Cisneros, who's 28, supports progressive ideas like Medicare for all, the Green New Deal and free public college, while Cuellar is one of the most conservative House Democrats, taking right-leaning stances on abortion rights and immigration issues.
Endorsements from progressive leaders are pouring in for Cisneros, including from Sens. Bernie Sanders and Elizabeth Warren and Rep. Alexandria Ocasio-Cortez.
January FBI raids of Cuellar's home and office have altered the race.
Cuellar co-chairs the House Azerbaijan Caucus, and news outlets like ABC and CBS News report that the raids are part of a federal investigation into the country and U.S. businessmen who have ties to it. NPR has not confirmed that reporting. Cuellar says there's been no wrongdoing on his part.
Cuellar, 66, has received an endorsement from House Majority Leader Steny Hoyer, D-Md. However, despite supporting him in 2020, House Speaker Nancy Pelosi, D-Calif., has yet to make a public endorsement.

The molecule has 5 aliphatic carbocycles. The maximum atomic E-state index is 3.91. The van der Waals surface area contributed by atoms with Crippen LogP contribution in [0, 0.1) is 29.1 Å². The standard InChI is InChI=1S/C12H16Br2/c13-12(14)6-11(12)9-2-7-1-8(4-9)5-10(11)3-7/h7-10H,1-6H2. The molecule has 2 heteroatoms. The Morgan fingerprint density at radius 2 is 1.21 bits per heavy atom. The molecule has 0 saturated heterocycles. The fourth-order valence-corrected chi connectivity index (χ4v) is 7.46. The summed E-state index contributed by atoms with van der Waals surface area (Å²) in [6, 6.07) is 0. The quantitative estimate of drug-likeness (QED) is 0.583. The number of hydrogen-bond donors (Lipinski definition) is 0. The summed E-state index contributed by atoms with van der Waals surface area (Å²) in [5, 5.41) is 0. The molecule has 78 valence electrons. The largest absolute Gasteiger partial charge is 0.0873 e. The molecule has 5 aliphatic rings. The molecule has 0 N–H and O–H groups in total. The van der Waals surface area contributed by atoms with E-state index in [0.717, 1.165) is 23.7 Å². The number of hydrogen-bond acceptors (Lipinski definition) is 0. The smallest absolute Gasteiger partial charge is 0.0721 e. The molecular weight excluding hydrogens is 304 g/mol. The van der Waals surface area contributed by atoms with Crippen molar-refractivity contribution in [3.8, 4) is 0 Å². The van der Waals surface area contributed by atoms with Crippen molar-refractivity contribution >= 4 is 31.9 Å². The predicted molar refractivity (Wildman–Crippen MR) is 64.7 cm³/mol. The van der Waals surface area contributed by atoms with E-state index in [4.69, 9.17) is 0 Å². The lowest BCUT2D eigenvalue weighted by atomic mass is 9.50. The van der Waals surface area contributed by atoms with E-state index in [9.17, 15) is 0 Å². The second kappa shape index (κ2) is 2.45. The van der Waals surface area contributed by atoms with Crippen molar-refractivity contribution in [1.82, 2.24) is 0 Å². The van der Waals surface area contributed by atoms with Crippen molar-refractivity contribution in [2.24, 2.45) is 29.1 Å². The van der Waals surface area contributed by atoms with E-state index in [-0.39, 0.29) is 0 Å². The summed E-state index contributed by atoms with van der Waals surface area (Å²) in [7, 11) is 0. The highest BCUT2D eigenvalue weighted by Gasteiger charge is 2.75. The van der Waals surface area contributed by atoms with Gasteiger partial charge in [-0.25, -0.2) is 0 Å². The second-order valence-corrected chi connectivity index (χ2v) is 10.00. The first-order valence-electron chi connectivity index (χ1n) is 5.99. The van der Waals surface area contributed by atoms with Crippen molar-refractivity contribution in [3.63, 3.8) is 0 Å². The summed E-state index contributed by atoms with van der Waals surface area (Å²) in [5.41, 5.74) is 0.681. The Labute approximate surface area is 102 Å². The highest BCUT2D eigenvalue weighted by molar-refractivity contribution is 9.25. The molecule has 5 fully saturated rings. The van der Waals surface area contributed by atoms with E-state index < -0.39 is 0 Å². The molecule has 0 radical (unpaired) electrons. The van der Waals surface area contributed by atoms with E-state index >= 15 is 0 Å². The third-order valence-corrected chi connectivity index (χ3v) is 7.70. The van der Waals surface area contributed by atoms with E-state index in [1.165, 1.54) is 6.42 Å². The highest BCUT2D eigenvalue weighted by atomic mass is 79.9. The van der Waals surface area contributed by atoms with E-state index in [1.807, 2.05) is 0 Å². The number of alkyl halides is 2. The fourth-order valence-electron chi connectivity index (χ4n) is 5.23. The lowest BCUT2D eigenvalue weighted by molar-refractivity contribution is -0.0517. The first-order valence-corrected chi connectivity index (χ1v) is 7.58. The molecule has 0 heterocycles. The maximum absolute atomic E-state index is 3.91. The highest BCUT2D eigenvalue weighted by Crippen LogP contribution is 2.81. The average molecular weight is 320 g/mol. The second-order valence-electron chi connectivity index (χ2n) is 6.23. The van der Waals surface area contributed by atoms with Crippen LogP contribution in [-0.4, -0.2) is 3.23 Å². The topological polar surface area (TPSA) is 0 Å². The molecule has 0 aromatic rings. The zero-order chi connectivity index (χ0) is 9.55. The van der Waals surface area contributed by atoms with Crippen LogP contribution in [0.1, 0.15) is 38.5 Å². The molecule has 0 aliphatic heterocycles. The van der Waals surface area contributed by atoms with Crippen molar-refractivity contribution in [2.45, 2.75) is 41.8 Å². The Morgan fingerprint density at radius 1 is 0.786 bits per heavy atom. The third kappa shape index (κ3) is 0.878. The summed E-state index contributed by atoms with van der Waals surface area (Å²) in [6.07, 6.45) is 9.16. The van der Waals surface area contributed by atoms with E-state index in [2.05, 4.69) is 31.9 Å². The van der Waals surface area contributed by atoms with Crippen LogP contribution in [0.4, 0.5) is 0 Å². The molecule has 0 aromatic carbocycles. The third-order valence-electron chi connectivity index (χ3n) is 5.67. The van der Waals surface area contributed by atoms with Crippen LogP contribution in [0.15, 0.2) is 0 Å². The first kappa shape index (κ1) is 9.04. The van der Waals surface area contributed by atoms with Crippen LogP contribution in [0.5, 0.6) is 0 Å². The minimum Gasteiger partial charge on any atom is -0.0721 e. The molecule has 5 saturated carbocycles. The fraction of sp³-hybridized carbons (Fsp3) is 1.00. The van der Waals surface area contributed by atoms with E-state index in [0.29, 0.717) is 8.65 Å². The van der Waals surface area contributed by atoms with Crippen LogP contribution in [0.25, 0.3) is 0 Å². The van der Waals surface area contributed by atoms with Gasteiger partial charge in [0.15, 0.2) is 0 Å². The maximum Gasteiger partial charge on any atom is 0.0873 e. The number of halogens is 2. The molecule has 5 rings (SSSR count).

Though Cisneros has given Cuellar a run for his money before, the overall ideological lean of the 28th district remains uncertain. If Cisneros were to defeat Cuellar in the primary, she'd be running on a significantly more progressive platform than he has in the past, which could push away more moderate Democratic voters.
Regardless of who wins the primary, Republicans undoubtedly have their eye on the district. Cook Political Report currently labels the 28th as just leaning Democratic.
2. 15th Congressional District
The 15th, which spans east of San Antonio through McAllen, is both an open and competitive district.
Following the state's latest round of redistricting, the district now skews slightly more Republican than before, prompting current Democratic Rep. Vicente Gonzalez to run for the nearby 34th district instead, a safely blue seat.